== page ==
Daryl Powell looks back in bid to move forward and land cup for Castleford

Castleford coach Daryl Powell will draw on his club’s history in the Challenge Cup and the magic of Wembley to get his his side in the right mood for this weekend’s showdown with St Helens.

Tuesday, 13th July 2021, 11:18 am
Updated Tuesday, 13th July 2021, 11:20 am
Castleford coach Daryl Powell. Picture: SWPix

It is 35 years since Castleford enjoyed the last of their four Cup final triumphs and Powell, who will join Super League rivals Warrington at the end of the season, says victory on Saturday would provide a fairytale finish to his eight-time reign at his hometown club.

Powell was a player with Sheffield Eagles in 1986 but he went down to Wembley as a Castleford supporter to watch them beat Hull KR 15-14 and he has invited two survivors from that team to address his players before they set off for London on Thursday.

“If I could have said right at the start of the year what could be the most special thing that could happen this year it would be winning the Challenge Cup,” Powell told a press conference.

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“It’s an iconic competition, it’s iconic in Castleford’s history. We look back at 35, 69, 70 and 86 and we want to leave our own legacy. For me it would be super special, I can’t put into words quite how much that would mean.

“We want to be able to help our supporters remember it forever and you remember it forever if you win it.

“Wembley is embedded in the sporting psyche and history of the club. You look at last night and the England game, Wembley means something completely different to people.

“It’s such a special time for fans, walking down Wembley, it’s a feeling like nothing else. It’s just unbelievable as a sporting showpiece.”

Powell, a Cup winner with Leeds in 1999, guided Castleford to the 2014 in his first full season after taking over as head coach, and says he has learned the lessons from that 23-10 defeat by the Rhinos.

“I think I tried to play it down and keep a lid on it,” he said. “In hindsight that was a bit of a mistake.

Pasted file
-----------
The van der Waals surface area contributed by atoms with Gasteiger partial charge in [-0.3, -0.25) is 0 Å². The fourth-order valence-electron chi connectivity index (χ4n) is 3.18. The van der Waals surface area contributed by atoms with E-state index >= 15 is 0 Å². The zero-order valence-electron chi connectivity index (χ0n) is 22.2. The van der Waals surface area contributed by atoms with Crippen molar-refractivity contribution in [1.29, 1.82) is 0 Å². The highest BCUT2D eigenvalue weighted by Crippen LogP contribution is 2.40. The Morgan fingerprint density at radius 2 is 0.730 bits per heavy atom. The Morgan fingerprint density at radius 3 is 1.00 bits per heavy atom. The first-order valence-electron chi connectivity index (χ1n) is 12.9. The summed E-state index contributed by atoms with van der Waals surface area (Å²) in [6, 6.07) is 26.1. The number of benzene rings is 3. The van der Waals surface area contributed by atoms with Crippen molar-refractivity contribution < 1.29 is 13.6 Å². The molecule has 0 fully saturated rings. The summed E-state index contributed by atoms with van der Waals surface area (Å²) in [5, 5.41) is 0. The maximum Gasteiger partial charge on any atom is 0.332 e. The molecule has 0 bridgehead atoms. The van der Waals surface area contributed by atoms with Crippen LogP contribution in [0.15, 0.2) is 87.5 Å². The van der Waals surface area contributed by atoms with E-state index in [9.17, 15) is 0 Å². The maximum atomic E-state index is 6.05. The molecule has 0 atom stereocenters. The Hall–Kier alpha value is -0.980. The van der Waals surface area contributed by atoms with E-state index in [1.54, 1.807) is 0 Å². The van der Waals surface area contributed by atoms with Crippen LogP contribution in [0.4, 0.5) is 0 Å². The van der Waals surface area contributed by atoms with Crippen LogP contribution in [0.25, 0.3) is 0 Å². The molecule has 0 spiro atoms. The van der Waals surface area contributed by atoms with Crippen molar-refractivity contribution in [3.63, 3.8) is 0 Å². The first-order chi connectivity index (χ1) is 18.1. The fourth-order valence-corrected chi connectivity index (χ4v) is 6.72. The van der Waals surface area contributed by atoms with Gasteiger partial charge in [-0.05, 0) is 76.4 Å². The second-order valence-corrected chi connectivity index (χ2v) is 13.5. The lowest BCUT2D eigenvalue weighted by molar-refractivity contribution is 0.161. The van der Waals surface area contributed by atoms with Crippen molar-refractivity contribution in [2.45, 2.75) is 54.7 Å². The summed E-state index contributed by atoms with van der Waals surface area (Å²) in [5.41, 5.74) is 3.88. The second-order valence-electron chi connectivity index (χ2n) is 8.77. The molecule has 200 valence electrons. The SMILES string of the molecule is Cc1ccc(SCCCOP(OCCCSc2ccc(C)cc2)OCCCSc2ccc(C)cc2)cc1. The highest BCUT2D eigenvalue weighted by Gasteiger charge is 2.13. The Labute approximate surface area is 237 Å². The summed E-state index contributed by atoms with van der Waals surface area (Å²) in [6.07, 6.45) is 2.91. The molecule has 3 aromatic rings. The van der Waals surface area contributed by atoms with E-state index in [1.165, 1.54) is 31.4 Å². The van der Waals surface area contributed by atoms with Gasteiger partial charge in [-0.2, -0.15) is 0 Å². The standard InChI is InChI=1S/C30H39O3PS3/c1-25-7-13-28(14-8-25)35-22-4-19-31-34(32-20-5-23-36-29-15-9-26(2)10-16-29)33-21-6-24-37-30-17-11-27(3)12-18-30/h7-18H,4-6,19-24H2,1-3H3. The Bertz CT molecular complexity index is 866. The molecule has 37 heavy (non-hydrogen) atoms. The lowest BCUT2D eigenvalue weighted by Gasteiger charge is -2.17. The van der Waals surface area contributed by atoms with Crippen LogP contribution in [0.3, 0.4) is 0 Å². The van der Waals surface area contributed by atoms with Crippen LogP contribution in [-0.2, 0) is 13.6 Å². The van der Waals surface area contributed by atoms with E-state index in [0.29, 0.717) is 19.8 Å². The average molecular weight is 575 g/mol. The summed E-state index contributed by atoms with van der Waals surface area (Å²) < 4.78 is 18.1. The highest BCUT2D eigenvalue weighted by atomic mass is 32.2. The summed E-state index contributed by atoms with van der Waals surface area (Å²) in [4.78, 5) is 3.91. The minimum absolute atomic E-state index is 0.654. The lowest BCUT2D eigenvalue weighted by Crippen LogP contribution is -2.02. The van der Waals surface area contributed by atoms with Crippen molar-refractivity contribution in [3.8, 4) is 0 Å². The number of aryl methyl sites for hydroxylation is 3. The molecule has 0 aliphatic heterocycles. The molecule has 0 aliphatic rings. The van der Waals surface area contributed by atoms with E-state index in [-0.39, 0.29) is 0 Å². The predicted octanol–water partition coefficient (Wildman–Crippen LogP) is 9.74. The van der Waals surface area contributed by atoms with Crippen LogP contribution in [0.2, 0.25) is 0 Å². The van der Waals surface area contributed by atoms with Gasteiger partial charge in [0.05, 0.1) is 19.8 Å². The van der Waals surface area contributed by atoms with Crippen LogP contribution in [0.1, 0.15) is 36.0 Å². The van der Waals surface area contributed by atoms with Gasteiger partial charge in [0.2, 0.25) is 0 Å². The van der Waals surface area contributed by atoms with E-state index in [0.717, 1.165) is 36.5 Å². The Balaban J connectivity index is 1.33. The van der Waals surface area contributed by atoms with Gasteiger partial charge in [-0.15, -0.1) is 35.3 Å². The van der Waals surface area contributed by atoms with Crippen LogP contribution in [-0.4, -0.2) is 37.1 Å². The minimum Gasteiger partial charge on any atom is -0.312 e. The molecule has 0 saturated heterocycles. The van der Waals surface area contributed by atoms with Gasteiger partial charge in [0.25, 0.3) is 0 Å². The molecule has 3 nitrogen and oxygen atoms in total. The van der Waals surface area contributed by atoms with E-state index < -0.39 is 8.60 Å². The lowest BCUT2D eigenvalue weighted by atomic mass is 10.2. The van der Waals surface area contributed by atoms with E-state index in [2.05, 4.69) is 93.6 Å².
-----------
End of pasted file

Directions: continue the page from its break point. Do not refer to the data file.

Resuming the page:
“We want to enjoy the experience and be excited by the challenge. That’s one of the biggest messages I’ve given to the players this time. We’re going to enjoy the week and everything that it stands for.”

Powell rested 14 players of his likely Wembley team for Sunday’s league game against Salford, which they lost 70-18, and hopes to be at full strength against Saints.

Powell says prop Grant Millington came through his first outing for two months against Salford with no ill-effects and had a light run-out with the squad on Monday,

The one serious injury doubt is stand-off Jake Trueman, whose only appearance in the last two months was in the semi-final win over Warrington after being plagued by back trouble.

“He had a run today and looked better,” Powell said. “We’ll see how he goes through the week. He’s 70-30 I would say.”

Powell says his players passed their latest Covid-19 tests which will be a relief to the Rugby Football League, who put contingencies in place in case of further disruption.

Castleford captain Michael Shenton took his three children out of school as a precaution but insists it was not a decision he took lightly.

“It’s not something I’d condone, my wife’s a teacher, so we know how important school is to kids,” Shenton told the press conference.

“They’ll come out of school for a couple of days until we set off to Wembley. It is just everywhere around here, to be fair.

“With it being such a special game, it’s the only reason we’d ever do it.

“It wasn’t a decision we took lightly but something my partner was comfortable with.

“There’s other boys making sacrifices. I’d be gutted for my kids if they got track and trace and wouldn’t be able to come down and watch this game.

“My son Seb is absolutely loving it. He came to the semi-final and, along with the football that’s been on, it’s taken his interest in sport to a new level.

“For him to see me at Wembley and experience it will be a special moment for me. To experience that is worth taking a couple of days off school.”